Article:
The vote goes along political lines, with the three democratic members voting to review the graduate assistant issue and the sole republican member dissenting. (Note: the Board is currently short one member.) In his dissent, member Philip Miscimarra wrote that the sole basis for the UAW to seek review is its desire to have the Board overrule Brown University. Miscimarra believes there is no reason to overturn Brown University, pointing, in part, to the prevailing view for more than 40 years that graduate student assistants are not statutory employees, except for a four-year period from 2000-2004 when the ruling flip-flopped in favor of finding they were employees. 

Is another flip-flop likely? It very well could be, given that the current majority of the Board continues to look to expand the reach of the NLRA. But even if the Board should find that graduate student assistants are statutory employees, it will need to address an argument by The New School that they are “casual” or “temporary” employees which would still deny them union representation.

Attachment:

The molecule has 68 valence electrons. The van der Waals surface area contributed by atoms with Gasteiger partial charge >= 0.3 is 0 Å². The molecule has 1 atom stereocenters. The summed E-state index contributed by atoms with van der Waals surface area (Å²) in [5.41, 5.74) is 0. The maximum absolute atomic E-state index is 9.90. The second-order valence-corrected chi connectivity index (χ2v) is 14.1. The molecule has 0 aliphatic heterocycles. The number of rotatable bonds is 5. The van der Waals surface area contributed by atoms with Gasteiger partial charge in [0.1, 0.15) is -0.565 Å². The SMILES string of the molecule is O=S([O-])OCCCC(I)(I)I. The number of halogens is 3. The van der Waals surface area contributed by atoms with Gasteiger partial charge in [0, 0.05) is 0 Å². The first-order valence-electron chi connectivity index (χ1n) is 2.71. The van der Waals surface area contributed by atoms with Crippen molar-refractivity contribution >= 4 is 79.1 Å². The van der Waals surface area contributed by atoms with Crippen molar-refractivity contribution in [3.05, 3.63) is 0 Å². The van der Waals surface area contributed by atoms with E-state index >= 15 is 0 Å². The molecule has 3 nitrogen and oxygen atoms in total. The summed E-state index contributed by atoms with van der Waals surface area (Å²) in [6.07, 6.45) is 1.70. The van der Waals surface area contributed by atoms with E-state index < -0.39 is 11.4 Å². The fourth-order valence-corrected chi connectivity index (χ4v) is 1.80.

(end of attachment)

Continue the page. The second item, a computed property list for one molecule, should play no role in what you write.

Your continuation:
We will continue to follow this case and pass along any developments as they occur.

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October 20, 2015

Colorado Vacation Policies: Use-It-Or-Lose-It Policy Hinges On When Vacation Is “Earned”

In recent weeks, the Colorado Division of Labor indicated that it was taking a new position when enforcing wage claims based on an employer’s vacation policy. The specific issue has revolved around whether a use-it-or-lose-it vacation policy—i.e., a policy where an employee cannot roll-over some or all earned vacation from year to year—is lawful in Colorado. 

In response to inquiries about its position on such policies, the Division recently posted FAQs on its website stating that a use-it-or-lose-it vacation policy does not necessarily run afoul of the Colorado Wage Protection Act. But if an employee challenges the validity of the policy, the determining factor will focus on when the vacation pay is earned.